Researchers and experts from the University of Turku in Finland and OLVG hospital in the Netherlands have collaborated to develop a tool to measure parent participation and collaboration with healthcare professionals during neonatal intensive care unit (NICU) hospitalisation of ill and preterm infants. The tool helps healthcare professionals secure practices of parent participation and collaboration into normal practice habits in everyday work.
The CO-PARTNER tool is the first tool to capture parents’ role in neonatal care and in their collaboration with healthcare professionals in the NICU. The tool was tested and developed with parents as well as a multidisciplinary group of Dutch experts in neonatal care.
– The tool was found to be reliable, and we could measure differences between a Family Integrated Care (FICare) approach, which involves the parents, and a standard, medical approach to neonatal intensive care, says Doctoral Candidate Jennifer Auxier from the University of Turku.
Involving Parents Has Major Significance
The CO-PARTNER tool measures parents’ active participation and collaboration between parents and healthcare professionals in the following areas: daily and medical care of infants, participation in advocacy and gathering of information, time being present, and closeness and comforting infants.
Parents involved with a unit following the family-centered approach participated more and gave higher total CO-PARTNER scores. High scores given by the parents on the CO-PARTNER tool were correlated with lower parental depression and stronger bonding with the infant.
– Recognising the parents’ inherent role in acute care settings is critical for the normal development of parent-infant relationship. Until now, the parental roles were measured implicitly, but now we are able to measure this with a tool that has been developed based on scientific research and proven reliable, Auxier emphasises.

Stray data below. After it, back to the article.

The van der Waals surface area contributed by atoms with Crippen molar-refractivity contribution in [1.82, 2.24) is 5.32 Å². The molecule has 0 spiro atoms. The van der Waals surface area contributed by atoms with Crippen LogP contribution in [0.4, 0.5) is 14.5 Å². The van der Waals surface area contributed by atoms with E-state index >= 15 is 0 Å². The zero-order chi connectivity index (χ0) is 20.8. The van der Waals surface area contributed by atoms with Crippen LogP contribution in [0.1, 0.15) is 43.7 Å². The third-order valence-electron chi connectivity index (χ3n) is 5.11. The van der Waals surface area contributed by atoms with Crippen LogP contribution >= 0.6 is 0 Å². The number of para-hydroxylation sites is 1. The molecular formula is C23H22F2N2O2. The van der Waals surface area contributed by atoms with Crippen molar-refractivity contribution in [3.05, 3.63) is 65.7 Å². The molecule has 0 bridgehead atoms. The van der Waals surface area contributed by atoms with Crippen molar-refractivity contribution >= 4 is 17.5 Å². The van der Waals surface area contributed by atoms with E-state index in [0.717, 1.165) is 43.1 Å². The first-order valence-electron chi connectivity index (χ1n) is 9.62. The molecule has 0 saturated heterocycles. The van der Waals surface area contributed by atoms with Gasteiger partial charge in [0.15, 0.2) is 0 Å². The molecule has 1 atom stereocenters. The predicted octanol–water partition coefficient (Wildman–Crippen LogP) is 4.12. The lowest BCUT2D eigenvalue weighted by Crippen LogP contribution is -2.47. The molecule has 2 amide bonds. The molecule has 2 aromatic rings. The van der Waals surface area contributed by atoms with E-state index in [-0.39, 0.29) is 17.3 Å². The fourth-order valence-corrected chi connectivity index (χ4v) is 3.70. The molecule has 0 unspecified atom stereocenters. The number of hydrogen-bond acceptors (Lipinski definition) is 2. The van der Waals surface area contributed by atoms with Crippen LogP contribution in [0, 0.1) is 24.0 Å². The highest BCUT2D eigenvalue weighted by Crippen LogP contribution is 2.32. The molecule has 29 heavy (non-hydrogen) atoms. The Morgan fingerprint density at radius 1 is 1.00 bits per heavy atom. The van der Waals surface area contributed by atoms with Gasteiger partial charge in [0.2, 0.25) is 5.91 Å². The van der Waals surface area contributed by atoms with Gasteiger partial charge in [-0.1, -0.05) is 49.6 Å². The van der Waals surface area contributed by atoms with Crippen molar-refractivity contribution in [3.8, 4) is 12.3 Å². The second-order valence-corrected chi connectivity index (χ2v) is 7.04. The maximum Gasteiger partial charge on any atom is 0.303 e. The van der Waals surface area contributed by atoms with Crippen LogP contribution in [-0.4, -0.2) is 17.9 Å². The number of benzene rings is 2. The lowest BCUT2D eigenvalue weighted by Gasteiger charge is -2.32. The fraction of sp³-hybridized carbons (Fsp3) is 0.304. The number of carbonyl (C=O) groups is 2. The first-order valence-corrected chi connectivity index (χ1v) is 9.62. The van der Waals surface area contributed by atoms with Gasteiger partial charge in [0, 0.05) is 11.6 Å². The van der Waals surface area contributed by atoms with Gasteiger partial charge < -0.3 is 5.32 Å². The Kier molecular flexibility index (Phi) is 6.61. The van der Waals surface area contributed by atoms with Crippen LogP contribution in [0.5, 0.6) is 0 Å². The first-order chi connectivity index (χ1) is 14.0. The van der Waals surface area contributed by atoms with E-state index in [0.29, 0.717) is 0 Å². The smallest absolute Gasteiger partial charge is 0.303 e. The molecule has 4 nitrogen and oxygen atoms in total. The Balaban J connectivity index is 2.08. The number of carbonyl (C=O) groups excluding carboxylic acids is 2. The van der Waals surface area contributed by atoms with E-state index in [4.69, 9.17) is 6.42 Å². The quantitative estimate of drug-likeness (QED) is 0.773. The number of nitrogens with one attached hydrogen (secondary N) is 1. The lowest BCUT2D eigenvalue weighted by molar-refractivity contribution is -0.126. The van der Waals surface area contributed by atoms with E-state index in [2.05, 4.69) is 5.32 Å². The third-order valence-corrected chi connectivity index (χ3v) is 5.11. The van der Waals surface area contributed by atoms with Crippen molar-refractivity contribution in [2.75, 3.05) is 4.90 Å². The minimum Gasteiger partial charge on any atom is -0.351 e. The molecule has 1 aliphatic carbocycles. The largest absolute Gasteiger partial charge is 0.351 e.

Experienced parent of three premature infants and Chairman of Keskosperheiden yhdistys Kevyt association in Finland, Minna Pulla thinks that this tool could be offered to parents to support them in understanding how they can participate in the infant care in the NICU.
– This tool can provide parents with confidence in taking care of their babies in the uncertain times of having an infant stay in the NICU. Moreover, it helps nurses capture parents' unique progress in caring for their infants, Pulla states.
Family-Centered Practices Secure Parental Role
According to the lead researcher of the study MD Nicole van Veenendaal, evidence supports inclusion of parents in all daily and medical care of infants.
– Hospital organisations and healthcare professionals should follow shared policies that secure the parents their inherent role as essential caregivers, van Veenendaal states.
The global coronavirus pandemic has brought its own challenges and has led to restrictions on the physical presence of parents in the NICU.
– If the parents’ role as essential caregivers was recognised better, the development of restrictive measures that lead to harmful separation experiences that impact the well-being of parents and health and development of infants could have been avoided, says van Veenendaal.
The continued use and testing of this measure in contexts outside of the Netherlands is warranted, and the team is very interested to make the measure available to researchers and clinicians in order to support parent participation and collaboration between parents and healthcare professional globally.
The article has been published in the scientific journal PLUS ONE.